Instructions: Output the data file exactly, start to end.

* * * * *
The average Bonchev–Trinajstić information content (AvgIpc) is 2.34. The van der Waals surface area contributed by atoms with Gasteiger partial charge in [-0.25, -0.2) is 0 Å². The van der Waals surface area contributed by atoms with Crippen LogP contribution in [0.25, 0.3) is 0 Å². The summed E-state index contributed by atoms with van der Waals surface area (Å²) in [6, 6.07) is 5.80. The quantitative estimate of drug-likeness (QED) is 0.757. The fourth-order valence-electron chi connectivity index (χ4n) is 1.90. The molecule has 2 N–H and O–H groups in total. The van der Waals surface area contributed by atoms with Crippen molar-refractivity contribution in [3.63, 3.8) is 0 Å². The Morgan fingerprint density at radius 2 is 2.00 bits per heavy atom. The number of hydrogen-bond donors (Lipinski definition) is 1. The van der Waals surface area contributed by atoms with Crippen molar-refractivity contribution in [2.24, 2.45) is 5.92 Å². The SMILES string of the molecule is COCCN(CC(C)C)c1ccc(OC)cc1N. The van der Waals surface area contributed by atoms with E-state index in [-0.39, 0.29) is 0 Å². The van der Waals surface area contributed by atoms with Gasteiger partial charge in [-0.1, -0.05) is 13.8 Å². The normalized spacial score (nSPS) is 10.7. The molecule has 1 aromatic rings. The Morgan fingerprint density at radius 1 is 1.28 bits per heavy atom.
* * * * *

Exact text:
The average Bonchev–Trinajstić information content (AvgIpc) is 2.34. The van der Waals surface area contributed by atoms with Gasteiger partial charge in [-0.25, -0.2) is 0 Å². The van der Waals surface area contributed by atoms with Crippen LogP contribution in [0.25, 0.3) is 0 Å². The summed E-state index contributed by atoms with van der Waals surface area (Å²) in [6, 6.07) is 5.80. The quantitative estimate of drug-likeness (QED) is 0.757. The fourth-order valence-electron chi connectivity index (χ4n) is 1.90. The molecule has 2 N–H and O–H groups in total. The van der Waals surface area contributed by atoms with Crippen molar-refractivity contribution in [3.63, 3.8) is 0 Å². The Morgan fingerprint density at radius 2 is 2.00 bits per heavy atom. The number of hydrogen-bond donors (Lipinski definition) is 1. The van der Waals surface area contributed by atoms with Crippen molar-refractivity contribution in [2.24, 2.45) is 5.92 Å². The SMILES string of the molecule is COCCN(CC(C)C)c1ccc(OC)cc1N. The van der Waals surface area contributed by atoms with E-state index in [-0.39, 0.29) is 0 Å². The van der Waals surface area contributed by atoms with Gasteiger partial charge in [-0.1, -0.05) is 13.8 Å². The normalized spacial score (nSPS) is 10.7. The molecule has 1 aromatic rings. The Morgan fingerprint density at radius 1 is 1.28 bits per heavy atom.